Hardik Pandya has spoken highly of India’s remarkable bench strength across formats and believes that the team can end up winning any competition in the world even if they pick ‘C’ or ‘D' string sides. India, on Tuesday, sealed a series win over Sri Lanka despite fielding a second-string team.
Building a world talent pool has been integral to team India’s sustained success over the past decade, and nothing served as a testament to the same more than the tour of Australia last winter. Without their skipper Virat Kohli, and without a handful of senior players, the Indian side ended up winning 2-1 Down Under, in the process breaching Gabba for the first time this century.
But while the side that triumphed in Australia had a fair mix of first-teamers and newcomers, the contingent currently in Sri Lanka is dominated by debutants and newcomers, with only a handful of seniors present in the entire squad. And the inexperienced squad, on Tuesday, sealed a 2-0 series win to project the scary strength in depth the country possesses.
Hardik Pandya is one of the few seniors in the white-ball tour of Sri Lanka, but the all-rounder believes the team could do without him and other seniors. Speaking ahead of the third ODI, Pandya insisted that India ‘can pick two more teams and still win any competition in the world’, singing praises about the country’s talent pool.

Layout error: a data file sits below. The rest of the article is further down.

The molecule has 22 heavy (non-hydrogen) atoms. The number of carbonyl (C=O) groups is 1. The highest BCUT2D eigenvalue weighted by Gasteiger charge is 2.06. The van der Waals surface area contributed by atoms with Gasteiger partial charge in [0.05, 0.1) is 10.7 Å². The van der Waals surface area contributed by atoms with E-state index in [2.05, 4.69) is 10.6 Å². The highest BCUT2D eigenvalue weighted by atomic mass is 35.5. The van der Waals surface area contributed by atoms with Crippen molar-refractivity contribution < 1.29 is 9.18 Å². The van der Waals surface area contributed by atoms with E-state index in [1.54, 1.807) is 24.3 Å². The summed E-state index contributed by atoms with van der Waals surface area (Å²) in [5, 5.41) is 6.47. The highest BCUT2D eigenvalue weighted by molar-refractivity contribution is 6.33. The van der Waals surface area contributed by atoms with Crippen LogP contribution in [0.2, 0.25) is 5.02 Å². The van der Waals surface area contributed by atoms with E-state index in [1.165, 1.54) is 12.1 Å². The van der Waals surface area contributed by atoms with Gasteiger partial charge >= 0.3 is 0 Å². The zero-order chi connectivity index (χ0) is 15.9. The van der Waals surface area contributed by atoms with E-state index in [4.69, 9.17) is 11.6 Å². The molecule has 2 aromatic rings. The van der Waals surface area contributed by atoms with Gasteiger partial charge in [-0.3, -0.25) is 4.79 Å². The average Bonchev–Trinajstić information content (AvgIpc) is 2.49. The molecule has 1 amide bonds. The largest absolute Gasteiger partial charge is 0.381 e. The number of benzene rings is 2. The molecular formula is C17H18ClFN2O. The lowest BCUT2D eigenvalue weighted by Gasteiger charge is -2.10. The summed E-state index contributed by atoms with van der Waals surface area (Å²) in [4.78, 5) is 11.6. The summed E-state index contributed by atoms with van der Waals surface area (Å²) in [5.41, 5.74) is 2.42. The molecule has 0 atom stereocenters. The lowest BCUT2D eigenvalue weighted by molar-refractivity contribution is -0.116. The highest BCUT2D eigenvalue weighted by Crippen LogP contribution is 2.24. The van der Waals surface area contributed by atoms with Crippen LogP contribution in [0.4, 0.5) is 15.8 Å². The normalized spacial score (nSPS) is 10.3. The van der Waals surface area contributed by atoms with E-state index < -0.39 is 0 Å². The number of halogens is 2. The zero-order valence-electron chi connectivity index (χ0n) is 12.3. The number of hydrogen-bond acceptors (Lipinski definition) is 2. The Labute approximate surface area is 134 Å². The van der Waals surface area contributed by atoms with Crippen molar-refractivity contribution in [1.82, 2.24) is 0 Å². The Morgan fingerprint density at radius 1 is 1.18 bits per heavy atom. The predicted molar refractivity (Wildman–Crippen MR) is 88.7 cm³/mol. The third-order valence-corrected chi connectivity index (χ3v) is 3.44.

“Our roles are very clear, even in the main team. The kind of talent which the Indian team posses right now, I think we can pick two more teams and win any competition in the world,” Pandya told the host broadcaster, reported Cricbuzz.
On a personal note, however, 2021 has been a tough year for Pandya, who has struggled to build on the promise he showed in the tour of Australia last year. So far this year, across formats, Pandya has struck a solitary fifty in Indian colours, averaging 25.62, while he also had a rough IPL, averaging 8.66 from 7 outings. Now a more mature cricketer, Pandya, however, insisted that failures a part of a cricketer’s journey, and revealed that he has learned to celebrate bad days.
“I understand that in life you have to keep growing. As a cricketer and a person you need to keep growing. My process is just growing as a human being. You tend to make mistakes, you fail, but I like to celebrate my failures. I like to celebrate my bad days, it is a part of the sport and it teaches you a lot of things. I like to remember it.”